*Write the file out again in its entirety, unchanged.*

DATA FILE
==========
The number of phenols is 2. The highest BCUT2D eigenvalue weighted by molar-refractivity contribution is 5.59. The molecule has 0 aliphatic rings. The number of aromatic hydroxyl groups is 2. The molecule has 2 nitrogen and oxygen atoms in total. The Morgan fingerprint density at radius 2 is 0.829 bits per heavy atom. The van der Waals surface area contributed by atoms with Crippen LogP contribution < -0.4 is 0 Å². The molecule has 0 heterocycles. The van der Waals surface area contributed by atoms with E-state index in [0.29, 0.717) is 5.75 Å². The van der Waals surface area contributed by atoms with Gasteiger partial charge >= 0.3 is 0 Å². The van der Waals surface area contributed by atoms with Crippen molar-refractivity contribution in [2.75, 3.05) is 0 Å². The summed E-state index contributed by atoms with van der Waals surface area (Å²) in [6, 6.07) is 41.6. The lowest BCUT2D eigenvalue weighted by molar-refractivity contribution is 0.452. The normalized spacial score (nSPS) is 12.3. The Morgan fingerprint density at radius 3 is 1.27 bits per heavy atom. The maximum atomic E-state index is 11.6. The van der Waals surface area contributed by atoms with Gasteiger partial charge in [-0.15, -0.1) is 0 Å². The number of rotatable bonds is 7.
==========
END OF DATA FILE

The number of phenols is 2. The highest BCUT2D eigenvalue weighted by molar-refractivity contribution is 5.59. The molecule has 0 aliphatic rings. The number of aromatic hydroxyl groups is 2. The molecule has 2 nitrogen and oxygen atoms in total. The Morgan fingerprint density at radius 2 is 0.829 bits per heavy atom. The van der Waals surface area contributed by atoms with Crippen LogP contribution < -0.4 is 0 Å². The molecule has 0 heterocycles. The van der Waals surface area contributed by atoms with E-state index in [0.29, 0.717) is 5.75 Å². The van der Waals surface area contributed by atoms with Gasteiger partial charge >= 0.3 is 0 Å². The van der Waals surface area contributed by atoms with Crippen molar-refractivity contribution in [2.75, 3.05) is 0 Å². The summed E-state index contributed by atoms with van der Waals surface area (Å²) in [6, 6.07) is 41.6. The lowest BCUT2D eigenvalue weighted by molar-refractivity contribution is 0.452. The normalized spacial score (nSPS) is 12.3. The Morgan fingerprint density at radius 3 is 1.27 bits per heavy atom. The maximum atomic E-state index is 11.6. The van der Waals surface area contributed by atoms with Gasteiger partial charge in [-0.15, -0.1) is 0 Å². The number of rotatable bonds is 7.